I'm tired of people blaming insurance companies for high costs. Yes, they are a part of the problem, but hopefully our arguments above showed they are just reflecting higher costs in our system. The reality is Obamacare caps insurance company overhead (including profits) to just 10% of what they take in.

Insurance companies are businesses and we should encourage them to be great businesses. If we're going to go the free-market route, innovation and success should be rewarded with out-sized profits versus a fixed rate. This of course assumes that the government and regulators have set forth clear rules so that insurance companies aren't cheating people in the process of making profit. Robust competition prevents insurance companies from abusing patients--if you felt you were getting bad service, you should be able to switch.

So, why are incentives broken?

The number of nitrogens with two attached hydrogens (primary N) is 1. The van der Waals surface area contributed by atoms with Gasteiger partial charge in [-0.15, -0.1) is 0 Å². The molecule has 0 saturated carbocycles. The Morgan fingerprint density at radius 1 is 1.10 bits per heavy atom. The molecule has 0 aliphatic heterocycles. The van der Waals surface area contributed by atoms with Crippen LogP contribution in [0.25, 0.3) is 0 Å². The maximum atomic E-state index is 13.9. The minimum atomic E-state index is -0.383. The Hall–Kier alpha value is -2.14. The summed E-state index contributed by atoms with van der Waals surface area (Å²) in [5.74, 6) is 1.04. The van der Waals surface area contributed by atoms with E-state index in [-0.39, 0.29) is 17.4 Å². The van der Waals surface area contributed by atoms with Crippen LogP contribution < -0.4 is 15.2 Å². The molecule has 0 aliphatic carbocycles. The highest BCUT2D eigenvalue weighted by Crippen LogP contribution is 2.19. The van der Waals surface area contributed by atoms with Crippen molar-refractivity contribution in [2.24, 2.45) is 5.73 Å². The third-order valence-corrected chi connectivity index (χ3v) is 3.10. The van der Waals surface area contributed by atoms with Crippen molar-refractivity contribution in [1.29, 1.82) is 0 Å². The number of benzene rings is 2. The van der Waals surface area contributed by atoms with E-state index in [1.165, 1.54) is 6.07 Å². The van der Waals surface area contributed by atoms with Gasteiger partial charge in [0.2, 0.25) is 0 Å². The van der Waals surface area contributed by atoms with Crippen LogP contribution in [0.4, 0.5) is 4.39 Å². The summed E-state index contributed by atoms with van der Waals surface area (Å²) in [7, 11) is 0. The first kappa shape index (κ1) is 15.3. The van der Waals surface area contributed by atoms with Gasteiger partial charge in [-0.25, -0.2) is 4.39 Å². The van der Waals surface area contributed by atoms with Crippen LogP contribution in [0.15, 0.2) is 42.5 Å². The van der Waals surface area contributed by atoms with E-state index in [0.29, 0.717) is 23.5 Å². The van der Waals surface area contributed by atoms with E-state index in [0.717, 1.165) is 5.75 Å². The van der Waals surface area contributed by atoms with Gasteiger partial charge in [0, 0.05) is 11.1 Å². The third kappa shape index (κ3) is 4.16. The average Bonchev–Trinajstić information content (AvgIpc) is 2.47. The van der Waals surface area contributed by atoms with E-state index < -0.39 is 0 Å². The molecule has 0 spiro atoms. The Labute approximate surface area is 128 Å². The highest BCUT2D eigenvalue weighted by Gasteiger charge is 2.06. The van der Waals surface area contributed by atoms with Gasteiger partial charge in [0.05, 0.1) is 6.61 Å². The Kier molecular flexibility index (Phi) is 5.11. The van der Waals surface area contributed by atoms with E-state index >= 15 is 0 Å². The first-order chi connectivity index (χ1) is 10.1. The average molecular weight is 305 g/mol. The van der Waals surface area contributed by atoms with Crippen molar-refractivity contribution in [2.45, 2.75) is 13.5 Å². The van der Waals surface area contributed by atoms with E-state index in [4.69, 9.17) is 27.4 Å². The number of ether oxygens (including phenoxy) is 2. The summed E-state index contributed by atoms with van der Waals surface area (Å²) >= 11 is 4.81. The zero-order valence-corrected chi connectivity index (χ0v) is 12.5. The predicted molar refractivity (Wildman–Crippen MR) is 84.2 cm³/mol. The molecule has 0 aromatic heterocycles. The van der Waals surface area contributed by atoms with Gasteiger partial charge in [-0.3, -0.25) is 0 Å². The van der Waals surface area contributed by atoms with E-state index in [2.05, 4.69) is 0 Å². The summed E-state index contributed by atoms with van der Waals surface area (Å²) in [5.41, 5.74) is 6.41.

Back to costs for a second. Economic theory will tell you there are two ways to control costs: you can regulate them or let free-market competition drive them down. As it stands now, Obamacare awkwardly straddles the line. Let me explain:

I used to love playing pick-up basketball every Saturday morning at a local gym. It was always great fun—except when this one guy named Steve showed up.

In pick-up basketball, the players call their own fouls. Steve was one of those annoying guys who would drive the lane, lose control of the ball, kick it out of bounds, and then call a foul on the guy who never touched him. If Steve missed a shot, it wasn't because he was a terrible shooter, it was because he was fouled - no matter what. You get the point. Playing with Steve was no fun because he was both a player and a ref and terrible at both.

Healthcare.gov is just like Steve. It's trying to be a player in the game and a referee at the same time. Healthcare.gov (actually, it's bureaucratic parent, CMS) is trying to be the marketplace and rule-setter at the same time and that leads to some fundamental problems and twisted incentives.